As used herein, the term “combination pin one indicator and alignment fiducial” (also referred to herein as a “pin one indicator/alignment fiducial”) generally refers to a mark in a solder mask surface associated with each die attach site of a mounting substrate, and which is configured with at least one axis suitable for both alignment of a semiconductor device during semiconductor die attach and alignment of a singulation saw or other severing apparatus during singulation of a package from a mounting substrate. The combination pin one indicator and fiducial may also be used for alignment of a mounting substrate and wire bonding or lead bonding apparatus during wire bonding or lead bonding operations. The term “combination pin one indicator and alignment fiducial” will be further clarified when considering the embodiments disclosed below.
In one embodiment, the combination pin one indicator/alignment fiducial is provided as disposed proximate a BGA of a mounting substrate. Preferably, the combination pin one indicator/alignment fiducial will be disposed adjacent a BGA of a substrate surface configured for forming a chip scale or other relatively densely populated package known in the art. The distinctive configuration of the combination pin one indicator/alignment fiducial can be recognized by a vision system and allows for precise alignment of a semiconductor device during die attach. The combination pin one indicator/alignment fiducial may also be used as a saw fiducial for a singulation saw employed to separate individual packages on a substrate array. In a preferred embodiment, the pin one indicator/alignment fiducial of the present invention is solder mask-defined by use of a laser to produce a highly defined and accurate mark. One of skill in the art will recognize that various lasers are available for this purpose, including YAG lasers, excimer lasers, and carbon dioxide lasers. Photoimaging processes known in the art may also be used to define the pin one indicator/alignment fiducial.
Referring to drawing
Preferably, pin one indicator/alignment fiducial 54 comprises an “L”-shaped and narrow opening in the solder mask layer 80 (
As can best be seen in drawing
Advantageously, the distinctive shape of pin one indicator/alignment fiducial 54 can be easily read by a vision system for proper orientation and alignment during die attach, the relatively narrow openings in the solder mask layer which form pin one indicator/alignment fiducial 54 serving to maximize the amount of real estate which can be used for substrate interconnections or other circuitry, such as for a densely populated BGA. The minimal opening in the solder mask layer further provides a more planar surface during clamping in the molding process, thus reducing resin bleed and flashing.
Additionally, pin one indicator/alignment fiducial 54 may be used to align a singulation saw or other substrate severing apparatus during singulation of individual semiconductor device packages. For example, a singulation saw can cut along one or both of the X or Y aspects of pin one indicator/alignment fiducial 54 wherein the X or Y aspects will form, or be closely associated with, package edges of an individual semiconductor device package. Thus, the placement of the solder mask-defined pin one indicator/alignment fiducial 54 in close proximity to the array of solder mask-defined contact pads 59 and circuit traces 57 allows for a saw edge to be aligned with relatively tight tolerances to the solder mask openings around solder masked-defined contact pads 59. In addition to maximizing the amount of real estate used per semiconductor device package, one of skill in the art will recognize that tight tolerances at the edge of a semiconductor device package are important for various electronic testing applications.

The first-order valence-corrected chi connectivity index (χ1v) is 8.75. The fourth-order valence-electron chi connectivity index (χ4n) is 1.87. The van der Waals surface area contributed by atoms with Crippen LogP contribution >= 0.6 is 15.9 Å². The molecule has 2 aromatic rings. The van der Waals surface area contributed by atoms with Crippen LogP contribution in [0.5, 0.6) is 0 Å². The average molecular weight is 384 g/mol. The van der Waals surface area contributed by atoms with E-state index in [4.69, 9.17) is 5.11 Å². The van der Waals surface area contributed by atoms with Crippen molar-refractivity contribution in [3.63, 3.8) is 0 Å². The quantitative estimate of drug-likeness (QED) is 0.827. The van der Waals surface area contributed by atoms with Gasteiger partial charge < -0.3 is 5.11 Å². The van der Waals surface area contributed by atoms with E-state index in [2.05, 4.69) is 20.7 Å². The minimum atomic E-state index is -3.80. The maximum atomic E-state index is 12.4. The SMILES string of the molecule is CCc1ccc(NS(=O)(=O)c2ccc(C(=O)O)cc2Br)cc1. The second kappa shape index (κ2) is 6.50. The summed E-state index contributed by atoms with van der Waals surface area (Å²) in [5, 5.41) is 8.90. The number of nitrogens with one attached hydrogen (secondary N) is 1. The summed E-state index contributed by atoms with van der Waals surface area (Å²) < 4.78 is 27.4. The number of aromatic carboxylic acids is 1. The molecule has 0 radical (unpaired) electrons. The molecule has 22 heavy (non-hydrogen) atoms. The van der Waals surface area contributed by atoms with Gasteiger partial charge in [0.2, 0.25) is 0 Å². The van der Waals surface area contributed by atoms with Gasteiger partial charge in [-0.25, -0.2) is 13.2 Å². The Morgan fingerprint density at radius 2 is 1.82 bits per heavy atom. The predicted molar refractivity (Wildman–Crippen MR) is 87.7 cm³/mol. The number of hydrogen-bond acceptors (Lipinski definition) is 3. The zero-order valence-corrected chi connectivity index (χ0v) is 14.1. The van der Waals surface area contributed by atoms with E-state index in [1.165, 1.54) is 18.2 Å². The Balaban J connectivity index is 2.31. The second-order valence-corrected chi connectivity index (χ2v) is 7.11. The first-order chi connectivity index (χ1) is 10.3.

It will be understood by one of skill in the art that pin one indicator/alignment fiducial 54 is not limited to the “L” shape described, but rather the critical factor in the configuration of pin one indicator/alignment fiducial 54 is that it allows for accurate alignment and orientation processes while providing only a minimal opening in the solder resist. Therefore, one of skill in the art will recognize that the pin one indicator/alignment fiducial of the present invention may be configured in a variety of other shapes which provide suitably minimal openings in the solder resist while still performing the combined functions of a pin one indicator and an alignment fiducial. Examples of geometrically different combination pin one indicator and alignment fiducials are illustrated in drawing
As pin one indicator/alignment fiducial 54 of the present invention is configured to provide only a minimal opening in the solder resist, smaller pitches between solder balls and tighter dimensional controls are possible. Therefore, the present invention is particularly useful for packages in which the solder resist surface of the mounting substrate is heavily populated with contact pads and/or solder balls, and in applications where the semiconductor device outline is nearly the same size as the singulated semiconductor device package (e.g., Chip Scale Packages (CSP), Near Chip Size Packages (NCS), etc.).
One of skill in the art will recognize that pin one indicator/alignment fiducial 54 has widespread applicability in the art of semiconductor packaging. In addition to the various types of ball grid arrays (FBGA, μBGA, low profile fine-pitch ball grid array (LPFPBGA), etc.) known in the art to be used for external interconnection of the chip package to, e.g., printed wiring boards, other IC chip packages, multi-chip modules, etc., the pin one indicator/alignment fiducial 54 of the present invention is useful for the construction of chip packages incorporating numerous other types of external interconnection arrays, such as pin connectors or wire bonds. Pin one indicator/alignment fiducial 54 can be used in packages utilizing a myriad of surface mount configurations, such as flip-chip, quad flatpack (QFP), etc., as well as chip packages designed for multi-chip stacking.